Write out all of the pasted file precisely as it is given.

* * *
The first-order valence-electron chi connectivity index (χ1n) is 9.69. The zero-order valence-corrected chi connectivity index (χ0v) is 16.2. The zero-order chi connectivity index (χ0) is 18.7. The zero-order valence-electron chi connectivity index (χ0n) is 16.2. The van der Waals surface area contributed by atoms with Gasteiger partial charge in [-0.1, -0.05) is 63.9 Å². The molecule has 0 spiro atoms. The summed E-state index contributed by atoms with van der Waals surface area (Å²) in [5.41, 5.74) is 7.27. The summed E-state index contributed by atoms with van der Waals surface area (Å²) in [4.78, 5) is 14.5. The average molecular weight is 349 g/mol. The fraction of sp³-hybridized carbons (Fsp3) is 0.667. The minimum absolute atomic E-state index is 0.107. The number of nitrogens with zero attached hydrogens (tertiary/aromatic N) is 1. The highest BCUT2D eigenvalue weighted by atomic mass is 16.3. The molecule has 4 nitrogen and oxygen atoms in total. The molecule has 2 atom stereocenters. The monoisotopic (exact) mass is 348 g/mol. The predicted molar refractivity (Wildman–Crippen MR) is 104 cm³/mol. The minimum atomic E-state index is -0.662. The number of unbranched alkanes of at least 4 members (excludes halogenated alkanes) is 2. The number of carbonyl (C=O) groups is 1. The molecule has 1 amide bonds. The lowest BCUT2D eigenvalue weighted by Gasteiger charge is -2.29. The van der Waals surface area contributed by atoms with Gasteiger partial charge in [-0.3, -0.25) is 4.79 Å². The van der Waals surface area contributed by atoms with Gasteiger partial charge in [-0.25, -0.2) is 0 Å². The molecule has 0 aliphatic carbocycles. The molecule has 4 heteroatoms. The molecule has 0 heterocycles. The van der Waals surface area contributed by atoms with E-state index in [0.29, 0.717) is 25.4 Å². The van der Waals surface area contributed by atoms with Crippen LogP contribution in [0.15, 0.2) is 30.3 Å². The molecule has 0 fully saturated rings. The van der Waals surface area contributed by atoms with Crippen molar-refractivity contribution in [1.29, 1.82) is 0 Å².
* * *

The first-order valence-electron chi connectivity index (χ1n) is 9.69. The zero-order valence-corrected chi connectivity index (χ0v) is 16.2. The zero-order chi connectivity index (χ0) is 18.7. The zero-order valence-electron chi connectivity index (χ0n) is 16.2. The van der Waals surface area contributed by atoms with Gasteiger partial charge in [-0.1, -0.05) is 63.9 Å². The molecule has 0 spiro atoms. The summed E-state index contributed by atoms with van der Waals surface area (Å²) in [5.41, 5.74) is 7.27. The summed E-state index contributed by atoms with van der Waals surface area (Å²) in [4.78, 5) is 14.5. The average molecular weight is 349 g/mol. The fraction of sp³-hybridized carbons (Fsp3) is 0.667. The minimum absolute atomic E-state index is 0.107. The number of nitrogens with zero attached hydrogens (tertiary/aromatic N) is 1. The highest BCUT2D eigenvalue weighted by atomic mass is 16.3. The molecule has 4 nitrogen and oxygen atoms in total. The molecule has 2 atom stereocenters. The monoisotopic (exact) mass is 348 g/mol. The predicted molar refractivity (Wildman–Crippen MR) is 104 cm³/mol. The minimum atomic E-state index is -0.662. The number of unbranched alkanes of at least 4 members (excludes halogenated alkanes) is 2. The number of carbonyl (C=O) groups is 1. The molecule has 1 amide bonds. The lowest BCUT2D eigenvalue weighted by Gasteiger charge is -2.29. The van der Waals surface area contributed by atoms with Gasteiger partial charge in [-0.3, -0.25) is 4.79 Å². The van der Waals surface area contributed by atoms with Gasteiger partial charge in [-0.25, -0.2) is 0 Å². The molecule has 0 aliphatic carbocycles. The molecule has 4 heteroatoms. The molecule has 0 heterocycles. The van der Waals surface area contributed by atoms with E-state index in [0.29, 0.717) is 25.4 Å². The van der Waals surface area contributed by atoms with Crippen LogP contribution in [0.15, 0.2) is 30.3 Å². The molecule has 0 fully saturated rings. The van der Waals surface area contributed by atoms with Crippen molar-refractivity contribution in [1.29, 1.82) is 0 Å².